Bundle Up Your Inbox to Be a Better Dev
We may never return to those halcyon days of listservs and forums that built communities and shared knowledge in the early days of the web, but newsletters are back in vogue. The best of them perform a great function in the new, massively multi-channel social web. They’re focused, curated by knowledgable people who care, and they both filter and distill the important stuff we’d never have time to get through on our own.
So here’s a collection of some of those truly rewarding newsletters, covering a swath of areas of interest to people who work on the web, especially front end developers.
Hot tip: bundle these in your inbox with a common tag like “newsletters.” This is easy to accomplish in Gmail and even better in Inbox.
On Web Dev in General
Web Development Reading List (WDRL) by Anselm Hannemann
Front-End Dev Weekly by Galen Vinter
WDRL boasts some impressive endorsements from folks like Addy Osmani, who say they find something of interest every week. It offers tons of links with a good amount of quality commentary and regularly hits on the work of some of the biggest names across the field.
Front-End Dev Weekly is the less well-known of the two but worth a look. The design of the newsletter itself is easier on the eyes on mobile. (Vinter is definitely thinking about the mobile experience in HTML email, so double bonus there.) But the quality extends beyond design, and the newsletter deserves a wider readership.
It’s a briefer, more easily digestible alternative, but there’s surprisingly little overlap and the choices of these two curators tend to complement each other well.
CSS Weekly by Zoran Jambor
CSS Layout News by Rachel Andrew
With endorsements from the likes of Sara Soueidan and Rachel Nabors, you really don’t need me to sell you on CSS Weekly. The format is very consistent: two featured articles, a list of about five tutorials and other useful articles, two recommended tools, and one site to inspire your own work with CSS. You’re guaranteed to learn something every week.
CSS Layout News is more specifically focused, but incredibly instructive, and not only covers a topic of fundamental importance in building pages—especially across devices—but consistently features high quality content. The focus is generally on a list of learning resources with brief commentary followed by a shorter list of interesting reads, and the pieces selected cover topics from flexbox to grid layouts to responsive img.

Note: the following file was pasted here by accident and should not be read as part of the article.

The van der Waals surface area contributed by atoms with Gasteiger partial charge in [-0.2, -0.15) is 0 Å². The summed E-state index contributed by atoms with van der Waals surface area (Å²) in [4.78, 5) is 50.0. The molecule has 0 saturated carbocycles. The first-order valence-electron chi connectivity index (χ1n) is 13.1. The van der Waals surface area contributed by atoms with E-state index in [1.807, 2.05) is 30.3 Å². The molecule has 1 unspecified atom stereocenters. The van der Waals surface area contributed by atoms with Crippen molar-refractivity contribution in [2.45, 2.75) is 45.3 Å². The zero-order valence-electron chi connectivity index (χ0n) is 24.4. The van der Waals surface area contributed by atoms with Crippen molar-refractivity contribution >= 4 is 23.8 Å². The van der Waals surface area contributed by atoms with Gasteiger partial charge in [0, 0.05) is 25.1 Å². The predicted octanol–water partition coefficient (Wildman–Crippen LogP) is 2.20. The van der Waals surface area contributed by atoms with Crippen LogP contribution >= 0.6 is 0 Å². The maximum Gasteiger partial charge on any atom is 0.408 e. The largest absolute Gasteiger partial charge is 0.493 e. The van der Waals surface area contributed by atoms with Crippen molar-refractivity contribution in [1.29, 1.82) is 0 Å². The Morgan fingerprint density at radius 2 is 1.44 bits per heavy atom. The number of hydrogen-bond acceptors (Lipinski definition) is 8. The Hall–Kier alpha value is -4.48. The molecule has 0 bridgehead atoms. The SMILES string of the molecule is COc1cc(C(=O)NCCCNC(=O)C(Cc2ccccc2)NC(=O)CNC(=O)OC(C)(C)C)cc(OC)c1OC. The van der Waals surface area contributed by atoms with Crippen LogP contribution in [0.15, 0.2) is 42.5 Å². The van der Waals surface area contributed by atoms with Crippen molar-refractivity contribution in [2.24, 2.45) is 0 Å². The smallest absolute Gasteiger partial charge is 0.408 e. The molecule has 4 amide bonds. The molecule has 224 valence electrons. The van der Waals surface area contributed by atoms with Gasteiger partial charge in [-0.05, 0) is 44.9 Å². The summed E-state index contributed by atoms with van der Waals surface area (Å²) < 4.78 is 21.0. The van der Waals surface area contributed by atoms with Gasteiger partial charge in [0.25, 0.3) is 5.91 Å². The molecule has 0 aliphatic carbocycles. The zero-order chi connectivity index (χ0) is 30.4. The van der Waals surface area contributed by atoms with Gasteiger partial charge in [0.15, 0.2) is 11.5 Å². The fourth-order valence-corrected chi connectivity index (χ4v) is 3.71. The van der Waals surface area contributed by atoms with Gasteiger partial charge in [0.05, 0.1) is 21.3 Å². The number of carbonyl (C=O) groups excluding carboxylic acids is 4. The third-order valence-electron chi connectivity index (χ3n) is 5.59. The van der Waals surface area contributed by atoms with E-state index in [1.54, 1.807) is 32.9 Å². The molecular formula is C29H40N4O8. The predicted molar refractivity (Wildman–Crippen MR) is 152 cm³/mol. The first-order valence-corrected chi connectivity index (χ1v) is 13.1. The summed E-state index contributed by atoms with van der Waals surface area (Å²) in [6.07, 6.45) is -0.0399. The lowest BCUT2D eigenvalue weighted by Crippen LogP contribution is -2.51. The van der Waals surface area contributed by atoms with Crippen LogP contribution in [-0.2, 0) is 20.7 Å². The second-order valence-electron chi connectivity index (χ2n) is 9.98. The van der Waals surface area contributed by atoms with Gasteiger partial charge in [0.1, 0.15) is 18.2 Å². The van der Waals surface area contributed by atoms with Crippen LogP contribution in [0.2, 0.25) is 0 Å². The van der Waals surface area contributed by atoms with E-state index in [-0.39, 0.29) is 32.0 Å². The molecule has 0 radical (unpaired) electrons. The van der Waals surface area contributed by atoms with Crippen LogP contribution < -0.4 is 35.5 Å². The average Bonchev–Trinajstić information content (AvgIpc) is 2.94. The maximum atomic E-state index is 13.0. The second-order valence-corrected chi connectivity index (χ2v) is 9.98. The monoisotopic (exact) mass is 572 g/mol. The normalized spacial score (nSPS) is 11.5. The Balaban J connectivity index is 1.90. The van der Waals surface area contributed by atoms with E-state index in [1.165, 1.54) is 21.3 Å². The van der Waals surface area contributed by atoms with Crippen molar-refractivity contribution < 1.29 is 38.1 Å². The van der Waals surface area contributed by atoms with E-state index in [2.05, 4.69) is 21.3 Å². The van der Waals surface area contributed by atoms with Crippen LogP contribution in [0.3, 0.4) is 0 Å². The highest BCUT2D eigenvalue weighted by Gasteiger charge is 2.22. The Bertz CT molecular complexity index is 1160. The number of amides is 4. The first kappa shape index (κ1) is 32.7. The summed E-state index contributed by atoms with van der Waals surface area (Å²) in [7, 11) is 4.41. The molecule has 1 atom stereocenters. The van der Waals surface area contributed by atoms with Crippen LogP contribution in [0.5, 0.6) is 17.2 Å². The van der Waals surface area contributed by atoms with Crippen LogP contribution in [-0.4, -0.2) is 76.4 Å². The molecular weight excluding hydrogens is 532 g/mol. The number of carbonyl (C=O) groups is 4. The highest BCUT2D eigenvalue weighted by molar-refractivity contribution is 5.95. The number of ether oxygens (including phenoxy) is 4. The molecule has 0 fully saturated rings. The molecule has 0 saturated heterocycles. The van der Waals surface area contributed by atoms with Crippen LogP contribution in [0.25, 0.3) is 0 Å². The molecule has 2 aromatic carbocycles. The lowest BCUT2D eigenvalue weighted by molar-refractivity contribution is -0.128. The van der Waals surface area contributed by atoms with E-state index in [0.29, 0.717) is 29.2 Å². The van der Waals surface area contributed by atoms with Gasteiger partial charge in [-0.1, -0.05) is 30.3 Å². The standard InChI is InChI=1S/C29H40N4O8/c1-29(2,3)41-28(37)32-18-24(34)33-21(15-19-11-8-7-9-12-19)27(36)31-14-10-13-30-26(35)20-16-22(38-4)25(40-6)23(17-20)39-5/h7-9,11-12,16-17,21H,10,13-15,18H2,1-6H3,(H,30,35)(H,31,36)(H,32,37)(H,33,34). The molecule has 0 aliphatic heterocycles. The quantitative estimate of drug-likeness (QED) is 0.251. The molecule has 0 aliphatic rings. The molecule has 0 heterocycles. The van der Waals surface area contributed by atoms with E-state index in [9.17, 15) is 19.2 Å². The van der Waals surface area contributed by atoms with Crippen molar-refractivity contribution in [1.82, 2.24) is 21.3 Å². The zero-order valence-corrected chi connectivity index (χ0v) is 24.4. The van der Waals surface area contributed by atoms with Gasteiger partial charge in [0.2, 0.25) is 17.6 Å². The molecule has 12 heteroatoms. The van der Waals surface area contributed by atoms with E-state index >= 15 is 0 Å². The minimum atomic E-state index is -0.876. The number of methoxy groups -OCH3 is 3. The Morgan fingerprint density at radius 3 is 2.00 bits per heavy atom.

This one puts me in mind of an academic review journal, pared down to the brevity demanded by the format of an email newsletter. It opens with a set of brief synopses of recommended articles, often with a note as to the quality, nature, or importance of the article and its approach.
On Web Animation
Web Animation Weekly by Rachel Nabors
The UI Animation Newsletter by Val Head
Web Animation Weekly usually opens with a paragraph or so (or occasionally a brief essay) on the author’s personal experiences, from lessons learned in the field, to important projects, to recommended books and more. What follows is a wonderfully concise list of tagged links (e.g., UX, interaction design, inspiration) with a brief note on why the resource is worth looking into.
The UI Animation Newsletter opens with a little lesson of its own, written in a personal voice and usually chock full of useful links. What follows is more than a list of links. Every resource is given a well-considered summary and separated into categories like tools, inspiration, tutorials, and even upcoming workshops.
Once again, these are two newsletters that complement one another more than they compete.
Which points up an important fact: the field is big enough for all of us. We can’t parse it alone, and we all have something to contribute. So go ahead and take what you can from the efforts of others, but don’t forget to give back.
Bonus hot tip for Mac/iOS types.
You could develop a workflow to pull together the links most relevant or interesting to you by, say, opening and then sending them from the browser to an app like Pocket or Instapaper. Link after link. Switching from email to browser, and loading pages you’re not yet ready to read. But if you’re looking for a cleaner, more efficient way to get through your inbox and cull from the lists to curate for your own later reading, Safari is your friend.
Any email client on iOS will let you send a hyperlink to your Safari Reading List. Just long press the link and select Add to Reading List from the dialog. You don’t need to open the page, and you never leave your email client. With iCloud set to sync, you can now read the articles you’ve chosen from any of your Apple devices.